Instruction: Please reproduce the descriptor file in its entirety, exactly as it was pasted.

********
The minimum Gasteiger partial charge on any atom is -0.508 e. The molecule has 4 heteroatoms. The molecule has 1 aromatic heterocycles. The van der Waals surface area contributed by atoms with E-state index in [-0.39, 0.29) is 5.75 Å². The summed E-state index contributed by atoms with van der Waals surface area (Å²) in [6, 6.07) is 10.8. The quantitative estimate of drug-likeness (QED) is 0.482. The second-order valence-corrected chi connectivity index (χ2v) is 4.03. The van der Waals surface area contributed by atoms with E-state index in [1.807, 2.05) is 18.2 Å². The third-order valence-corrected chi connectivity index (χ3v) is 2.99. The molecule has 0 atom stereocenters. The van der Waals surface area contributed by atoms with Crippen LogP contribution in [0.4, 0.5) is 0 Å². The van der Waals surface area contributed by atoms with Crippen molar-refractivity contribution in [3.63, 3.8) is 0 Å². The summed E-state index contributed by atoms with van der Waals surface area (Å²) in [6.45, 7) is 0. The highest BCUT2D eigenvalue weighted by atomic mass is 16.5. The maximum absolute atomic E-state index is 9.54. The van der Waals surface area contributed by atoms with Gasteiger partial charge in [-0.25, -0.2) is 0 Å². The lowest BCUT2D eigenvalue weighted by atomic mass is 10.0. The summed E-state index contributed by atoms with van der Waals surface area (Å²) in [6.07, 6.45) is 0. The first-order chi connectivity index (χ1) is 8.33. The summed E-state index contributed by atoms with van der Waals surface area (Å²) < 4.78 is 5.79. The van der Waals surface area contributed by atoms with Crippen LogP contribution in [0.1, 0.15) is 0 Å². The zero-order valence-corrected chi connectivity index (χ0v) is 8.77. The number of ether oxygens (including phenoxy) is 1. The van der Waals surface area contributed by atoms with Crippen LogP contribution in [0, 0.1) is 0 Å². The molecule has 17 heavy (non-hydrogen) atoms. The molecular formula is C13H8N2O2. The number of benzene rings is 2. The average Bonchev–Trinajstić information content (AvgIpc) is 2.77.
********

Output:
The minimum Gasteiger partial charge on any atom is -0.508 e. The molecule has 4 heteroatoms. The molecule has 1 aromatic heterocycles. The van der Waals surface area contributed by atoms with E-state index in [-0.39, 0.29) is 5.75 Å². The summed E-state index contributed by atoms with van der Waals surface area (Å²) in [6, 6.07) is 10.8. The quantitative estimate of drug-likeness (QED) is 0.482. The second-order valence-corrected chi connectivity index (χ2v) is 4.03. The van der Waals surface area contributed by atoms with E-state index in [1.807, 2.05) is 18.2 Å². The third-order valence-corrected chi connectivity index (χ3v) is 2.99. The molecule has 0 atom stereocenters. The van der Waals surface area contributed by atoms with Crippen LogP contribution in [0.4, 0.5) is 0 Å². The van der Waals surface area contributed by atoms with Crippen molar-refractivity contribution in [3.63, 3.8) is 0 Å². The summed E-state index contributed by atoms with van der Waals surface area (Å²) in [6.45, 7) is 0. The highest BCUT2D eigenvalue weighted by atomic mass is 16.5. The maximum absolute atomic E-state index is 9.54. The van der Waals surface area contributed by atoms with Gasteiger partial charge in [-0.25, -0.2) is 0 Å². The lowest BCUT2D eigenvalue weighted by atomic mass is 10.0. The summed E-state index contributed by atoms with van der Waals surface area (Å²) in [6.07, 6.45) is 0. The first-order chi connectivity index (χ1) is 8.33. The summed E-state index contributed by atoms with van der Waals surface area (Å²) < 4.78 is 5.79. The van der Waals surface area contributed by atoms with Crippen LogP contribution in [0.1, 0.15) is 0 Å². The zero-order valence-corrected chi connectivity index (χ0v) is 8.77. The number of ether oxygens (including phenoxy) is 1. The van der Waals surface area contributed by atoms with Crippen LogP contribution in [0, 0.1) is 0 Å². The molecule has 17 heavy (non-hydrogen) atoms. The molecular formula is C13H8N2O2. The number of benzene rings is 2. The average Bonchev–Trinajstić information content (AvgIpc) is 2.77.